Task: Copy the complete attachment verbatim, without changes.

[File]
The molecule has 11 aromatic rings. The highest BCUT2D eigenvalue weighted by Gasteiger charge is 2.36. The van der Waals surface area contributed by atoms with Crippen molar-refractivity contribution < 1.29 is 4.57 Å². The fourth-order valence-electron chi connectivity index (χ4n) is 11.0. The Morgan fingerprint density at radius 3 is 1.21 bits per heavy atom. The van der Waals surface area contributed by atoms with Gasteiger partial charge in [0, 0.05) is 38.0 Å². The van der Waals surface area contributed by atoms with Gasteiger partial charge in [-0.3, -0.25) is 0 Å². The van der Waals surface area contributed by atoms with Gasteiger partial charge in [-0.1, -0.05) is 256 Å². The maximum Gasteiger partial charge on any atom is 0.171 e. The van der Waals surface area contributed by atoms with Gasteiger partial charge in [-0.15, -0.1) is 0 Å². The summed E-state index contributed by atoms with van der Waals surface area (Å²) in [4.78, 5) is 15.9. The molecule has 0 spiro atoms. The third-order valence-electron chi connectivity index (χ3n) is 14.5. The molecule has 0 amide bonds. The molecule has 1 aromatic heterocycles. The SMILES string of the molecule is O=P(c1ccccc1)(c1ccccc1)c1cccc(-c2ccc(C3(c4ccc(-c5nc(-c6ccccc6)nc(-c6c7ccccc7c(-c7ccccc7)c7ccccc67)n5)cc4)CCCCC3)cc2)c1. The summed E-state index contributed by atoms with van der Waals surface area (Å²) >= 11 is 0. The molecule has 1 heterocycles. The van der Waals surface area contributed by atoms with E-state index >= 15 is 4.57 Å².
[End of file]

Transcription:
The molecule has 11 aromatic rings. The highest BCUT2D eigenvalue weighted by Gasteiger charge is 2.36. The van der Waals surface area contributed by atoms with Crippen molar-refractivity contribution < 1.29 is 4.57 Å². The fourth-order valence-electron chi connectivity index (χ4n) is 11.0. The Morgan fingerprint density at radius 3 is 1.21 bits per heavy atom. The van der Waals surface area contributed by atoms with Gasteiger partial charge in [0, 0.05) is 38.0 Å². The van der Waals surface area contributed by atoms with Gasteiger partial charge in [-0.3, -0.25) is 0 Å². The van der Waals surface area contributed by atoms with Gasteiger partial charge in [-0.1, -0.05) is 256 Å². The maximum Gasteiger partial charge on any atom is 0.171 e. The van der Waals surface area contributed by atoms with Gasteiger partial charge in [-0.15, -0.1) is 0 Å². The summed E-state index contributed by atoms with van der Waals surface area (Å²) in [4.78, 5) is 15.9. The molecule has 0 spiro atoms. The third-order valence-electron chi connectivity index (χ3n) is 14.5. The molecule has 0 amide bonds. The molecule has 1 aromatic heterocycles. The SMILES string of the molecule is O=P(c1ccccc1)(c1ccccc1)c1cccc(-c2ccc(C3(c4ccc(-c5nc(-c6ccccc6)nc(-c6c7ccccc7c(-c7ccccc7)c7ccccc67)n5)cc4)CCCCC3)cc2)c1. The summed E-state index contributed by atoms with van der Waals surface area (Å²) >= 11 is 0. The molecule has 1 heterocycles. The van der Waals surface area contributed by atoms with E-state index >= 15 is 4.57 Å².